Confused by Gradle syntax: what's a method call, what's a variable, etc?

(Greg Ward) #1

I’m deeply confused by Gradle’s highly abbreviated syntax. I’m used to programming languages like Python, Java, JavaScript, etc. where it is immediately obvious that


is a function call,

is a method call,

foo = 42

is a variable assignment, etc.

But the relative lack of syntax in Gradle is strange and unfamiliar. For example, in

sourceSets {
    common { ... }
    app1 { ... }
    app2 { ... }

… what is ‘sourceSets’? Am I calling a function? Using a language keyword? Assigning a variable? Setting an instance variable of some object?

Similarly, what are ‘common’, ‘app1’, and ‘app2’? Feel free to point me at the documentation that explains this, because I have clearly not found it myself. From the DSL reference, I think that I am creating three instances of org.gradle.api.tasks.SourceSet, but what are those user-specified names like ‘common’ – local variables? global variables? Instance variables of some hidden object that I cannot see?

It gets more confusing in the definition of one of those source sets:

common {
    output.classesDir = file('classes/common')
    java {
         srcDirs = ['dir1', 'dir2', 'dir3']
        exclude 'dir1/**/Test*'
        exclude 'dir2/**/Mock*'
        compileClasspath = files(['lib1.jar', 'lib2.jar'])

About the only thing I’m sure of here are the strings and lists of strings. :wink:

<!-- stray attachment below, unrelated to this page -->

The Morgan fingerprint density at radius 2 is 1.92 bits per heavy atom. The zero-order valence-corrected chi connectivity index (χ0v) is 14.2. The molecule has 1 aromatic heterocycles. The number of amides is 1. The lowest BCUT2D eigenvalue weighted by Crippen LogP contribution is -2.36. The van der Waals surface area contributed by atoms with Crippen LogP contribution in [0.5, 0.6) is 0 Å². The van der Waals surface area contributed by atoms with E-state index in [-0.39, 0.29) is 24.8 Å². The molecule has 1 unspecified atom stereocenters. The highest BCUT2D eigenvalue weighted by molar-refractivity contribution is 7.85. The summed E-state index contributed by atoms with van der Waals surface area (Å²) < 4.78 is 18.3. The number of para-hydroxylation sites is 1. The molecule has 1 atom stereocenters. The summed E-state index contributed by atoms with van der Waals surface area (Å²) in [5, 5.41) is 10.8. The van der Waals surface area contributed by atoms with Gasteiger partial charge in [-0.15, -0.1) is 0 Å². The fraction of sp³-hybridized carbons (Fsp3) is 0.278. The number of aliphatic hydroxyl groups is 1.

What is ‘java’ and what does it mean to follow it with what looks like a block of code? And why are some of those lines of code apparently variable assignments (“srcDirs = …”), whereas some are … something else? What is ‘exclude’ here, anyways?

Again: please point me to the right documentation. Despite spending a week or two with Gradle on-and-off over the last couple of months, I still feel like I’m wallowing around in a very odd programming language that just doesn’t fit my preconceived notions of variables, methods, instance variables, etc. What am I missing?


(Peter Niederwieser) #2

‘foo = bar’ is a property assignment. Everything else is a method call. In particular, ‘foo { … }’ is syntactic sugar for ‘foo({ … })’ (parens in method calls are optional), and ‘foo(bar) { … }’ is syntactic sugar for ‘foo(bar, { … })’. This is just how Groovy works, and it’s documented in 13.4. Some Groovy basics. Expect this chapter to grow over time.

(Matias Bjarland) #3

Since we are on the subject of method call vs property assignment. Assume I have a class A:

class A {
  String width
  String length

and that I want to configure it using something like:

def z = configure(new A()) {
  width = 'Hello'
  length = 'World!'

this works fine in gradle as it stands. However, I’m finding that I often prefer the less verbose method call syntax for my DSLs:

def z = configure(new A()) {
  width 'Hello'
  length 'World!'

so I usually end up creating methods:

class A {
  String width
  String length
    def width(String s) {
    this.width = s
    def length(String s) {
    this.length = s

are there any convenience classes used by gradle somewhere to eliminate this boilerplate adding of “methods with the same name as the property”? I realize this might not always be desirable, but I ended up doing it enough times to start to wonder if it’s worth generalizing.

(Peter Niederwieser) #4

Recent milestones add these methods automatically. However, this only holds for objects created via Instantiator, which isn’t yet part of Gradle’s public API. I expect more innovations around this post 1.0.